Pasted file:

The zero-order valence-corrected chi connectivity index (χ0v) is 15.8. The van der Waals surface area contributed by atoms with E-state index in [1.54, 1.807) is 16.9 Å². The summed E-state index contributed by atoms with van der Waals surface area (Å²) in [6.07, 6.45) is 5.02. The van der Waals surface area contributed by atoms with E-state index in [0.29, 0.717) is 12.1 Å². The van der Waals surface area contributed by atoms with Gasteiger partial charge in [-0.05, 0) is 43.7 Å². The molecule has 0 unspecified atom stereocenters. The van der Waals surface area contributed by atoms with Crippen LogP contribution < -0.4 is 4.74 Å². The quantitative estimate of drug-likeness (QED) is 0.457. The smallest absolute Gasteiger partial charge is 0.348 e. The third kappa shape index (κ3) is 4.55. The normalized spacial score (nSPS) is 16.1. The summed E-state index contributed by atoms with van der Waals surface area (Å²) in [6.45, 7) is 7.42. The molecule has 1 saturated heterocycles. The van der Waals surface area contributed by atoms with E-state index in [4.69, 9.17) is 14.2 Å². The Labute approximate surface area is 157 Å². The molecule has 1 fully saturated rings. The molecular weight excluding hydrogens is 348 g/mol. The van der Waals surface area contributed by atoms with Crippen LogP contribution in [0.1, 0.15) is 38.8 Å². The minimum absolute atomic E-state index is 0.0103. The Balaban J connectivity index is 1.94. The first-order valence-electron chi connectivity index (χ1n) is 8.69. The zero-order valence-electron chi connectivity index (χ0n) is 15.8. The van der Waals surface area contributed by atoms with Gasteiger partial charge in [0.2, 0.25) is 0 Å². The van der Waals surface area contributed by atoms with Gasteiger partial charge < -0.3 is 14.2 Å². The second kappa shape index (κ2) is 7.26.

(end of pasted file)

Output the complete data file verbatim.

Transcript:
The zero-order valence-corrected chi connectivity index (χ0v) is 15.8. The van der Waals surface area contributed by atoms with E-state index in [1.54, 1.807) is 16.9 Å². The summed E-state index contributed by atoms with van der Waals surface area (Å²) in [6.07, 6.45) is 5.02. The van der Waals surface area contributed by atoms with E-state index in [0.29, 0.717) is 12.1 Å². The van der Waals surface area contributed by atoms with Gasteiger partial charge in [-0.05, 0) is 43.7 Å². The molecule has 0 unspecified atom stereocenters. The van der Waals surface area contributed by atoms with Crippen LogP contribution < -0.4 is 4.74 Å². The quantitative estimate of drug-likeness (QED) is 0.457. The smallest absolute Gasteiger partial charge is 0.348 e. The third kappa shape index (κ3) is 4.55. The normalized spacial score (nSPS) is 16.1. The summed E-state index contributed by atoms with van der Waals surface area (Å²) in [6.45, 7) is 7.42. The molecule has 1 saturated heterocycles. The van der Waals surface area contributed by atoms with E-state index in [4.69, 9.17) is 14.2 Å². The Labute approximate surface area is 157 Å². The molecule has 1 fully saturated rings. The molecular weight excluding hydrogens is 348 g/mol. The van der Waals surface area contributed by atoms with Crippen LogP contribution in [0.1, 0.15) is 38.8 Å². The minimum absolute atomic E-state index is 0.0103. The Balaban J connectivity index is 1.94. The first-order valence-electron chi connectivity index (χ1n) is 8.69. The zero-order valence-electron chi connectivity index (χ0n) is 15.8. The van der Waals surface area contributed by atoms with Gasteiger partial charge in [0.2, 0.25) is 0 Å². The van der Waals surface area contributed by atoms with Gasteiger partial charge < -0.3 is 14.2 Å². The second kappa shape index (κ2) is 7.26.